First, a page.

With the holidays already over, you may not be ready to let go of cozy-feeling baked goods. But at the same time you know many goodies come loaded with fat and added sugar. Here are some simple add-ins that up the nutrition of muffins, breads, scones and more.
Protein Powder: Add a scoop of unflavored whey or plant-based protein powder (pea or soy for example) into dry mix for quick breads, muffins or cookies. Just one or two scoops per recipe can add a few grams of protein per serving. Adjust the recipe with less flour and potentially use of more liquid.
Whole Wheat/Grain Flour: Switch out ⅓ to ½ of the recipe’s flour allotment with a whole-grain version. This adds fiber and additional nutrients, besides making for a hearty baked texture to breads, muffins and cookies. Or if you are avoiding gluten, use gluten-free flour found in the bulk food aisle or baking aisle that is typically a blend of whole grain sorghum and fava bean flours.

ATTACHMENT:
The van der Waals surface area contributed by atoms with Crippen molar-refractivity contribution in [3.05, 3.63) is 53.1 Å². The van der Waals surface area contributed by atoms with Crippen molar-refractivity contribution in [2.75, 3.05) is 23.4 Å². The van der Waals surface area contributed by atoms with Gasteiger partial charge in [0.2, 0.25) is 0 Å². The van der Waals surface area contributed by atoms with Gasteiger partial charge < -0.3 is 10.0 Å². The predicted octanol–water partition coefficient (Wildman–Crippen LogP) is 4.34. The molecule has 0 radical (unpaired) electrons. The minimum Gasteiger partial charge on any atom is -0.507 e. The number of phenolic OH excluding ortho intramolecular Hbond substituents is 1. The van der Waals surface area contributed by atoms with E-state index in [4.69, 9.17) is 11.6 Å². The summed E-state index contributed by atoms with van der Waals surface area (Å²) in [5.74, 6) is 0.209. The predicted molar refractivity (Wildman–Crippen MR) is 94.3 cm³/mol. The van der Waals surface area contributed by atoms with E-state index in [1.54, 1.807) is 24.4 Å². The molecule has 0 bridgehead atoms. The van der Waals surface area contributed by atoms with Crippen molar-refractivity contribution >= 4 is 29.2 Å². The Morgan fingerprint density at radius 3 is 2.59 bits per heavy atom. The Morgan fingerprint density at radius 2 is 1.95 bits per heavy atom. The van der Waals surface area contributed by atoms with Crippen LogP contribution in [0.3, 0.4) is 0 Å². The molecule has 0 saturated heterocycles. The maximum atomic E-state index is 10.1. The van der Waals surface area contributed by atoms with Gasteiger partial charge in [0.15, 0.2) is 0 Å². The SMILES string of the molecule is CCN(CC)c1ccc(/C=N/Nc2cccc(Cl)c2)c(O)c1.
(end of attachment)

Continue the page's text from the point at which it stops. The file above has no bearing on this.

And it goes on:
Applesauce or Plum Puree: You can substitute these for a portion of the oil, butter or margarine in recipes. This reduces the calories and fat by about 40-50% without losing any flavor.
Nuts: Toss in chopped almonds, walnuts, pistachios or pecans to muffins, cookies or quick breads for some extra heart-healthy fats and vitamin E.
Seeds: Use chia, flax or sunflower seeds as a topper for breads and muffins for a source of plant-based omega-3 fats (shown to support brain health) along with vitamin E and the minerals zinc and selenium for immune system strength.
Dried Fruit: Add dried blueberries, cranberries or tart cherries for a kick of antioxidants in muffins and breads along with fiber and some potassium for healthy blood pressure.
Chocolate: Use small amounts of dark chocolate shavings or tiny bits for extra antioxidants in your baked goods thanks to a special type called anthocyanidins that have heart-protective benefits.